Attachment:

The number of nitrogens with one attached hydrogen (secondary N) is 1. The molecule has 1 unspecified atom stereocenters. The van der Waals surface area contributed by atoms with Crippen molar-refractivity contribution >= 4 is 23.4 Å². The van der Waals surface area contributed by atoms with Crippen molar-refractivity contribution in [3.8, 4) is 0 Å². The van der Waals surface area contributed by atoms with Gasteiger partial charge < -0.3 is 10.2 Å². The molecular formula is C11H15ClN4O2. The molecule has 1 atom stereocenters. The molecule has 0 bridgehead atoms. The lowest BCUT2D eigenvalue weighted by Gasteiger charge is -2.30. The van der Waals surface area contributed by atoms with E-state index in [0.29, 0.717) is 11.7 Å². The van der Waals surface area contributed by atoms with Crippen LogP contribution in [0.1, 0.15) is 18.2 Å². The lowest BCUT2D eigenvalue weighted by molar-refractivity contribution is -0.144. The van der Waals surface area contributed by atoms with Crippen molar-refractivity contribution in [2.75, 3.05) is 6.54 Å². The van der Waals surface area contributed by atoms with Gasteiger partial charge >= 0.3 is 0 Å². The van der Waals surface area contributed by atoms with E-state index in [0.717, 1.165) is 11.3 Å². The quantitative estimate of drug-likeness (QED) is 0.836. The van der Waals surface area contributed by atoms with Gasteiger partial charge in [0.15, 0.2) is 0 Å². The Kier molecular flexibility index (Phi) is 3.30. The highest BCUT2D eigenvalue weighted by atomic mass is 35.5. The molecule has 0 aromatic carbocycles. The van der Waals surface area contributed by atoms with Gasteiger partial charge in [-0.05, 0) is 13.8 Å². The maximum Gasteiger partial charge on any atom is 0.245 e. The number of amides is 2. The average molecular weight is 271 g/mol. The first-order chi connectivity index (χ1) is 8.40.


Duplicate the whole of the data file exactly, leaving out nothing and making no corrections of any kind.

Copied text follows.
The number of nitrogens with one attached hydrogen (secondary N) is 1. The molecule has 1 unspecified atom stereocenters. The van der Waals surface area contributed by atoms with Crippen molar-refractivity contribution >= 4 is 23.4 Å². The van der Waals surface area contributed by atoms with Crippen molar-refractivity contribution in [3.8, 4) is 0 Å². The van der Waals surface area contributed by atoms with Gasteiger partial charge < -0.3 is 10.2 Å². The molecular formula is C11H15ClN4O2. The molecule has 1 atom stereocenters. The molecule has 0 bridgehead atoms. The lowest BCUT2D eigenvalue weighted by Gasteiger charge is -2.30. The van der Waals surface area contributed by atoms with E-state index in [0.29, 0.717) is 11.7 Å². The van der Waals surface area contributed by atoms with Crippen LogP contribution in [0.1, 0.15) is 18.2 Å². The lowest BCUT2D eigenvalue weighted by molar-refractivity contribution is -0.144. The van der Waals surface area contributed by atoms with Crippen molar-refractivity contribution in [2.75, 3.05) is 6.54 Å². The van der Waals surface area contributed by atoms with Gasteiger partial charge >= 0.3 is 0 Å². The van der Waals surface area contributed by atoms with E-state index in [0.717, 1.165) is 11.3 Å². The quantitative estimate of drug-likeness (QED) is 0.836. The van der Waals surface area contributed by atoms with Gasteiger partial charge in [0.15, 0.2) is 0 Å². The Kier molecular flexibility index (Phi) is 3.30. The highest BCUT2D eigenvalue weighted by atomic mass is 35.5. The molecule has 0 aromatic carbocycles. The van der Waals surface area contributed by atoms with Gasteiger partial charge in [-0.05, 0) is 13.8 Å². The maximum Gasteiger partial charge on any atom is 0.245 e. The number of amides is 2. The average molecular weight is 271 g/mol. The first-order chi connectivity index (χ1) is 8.40.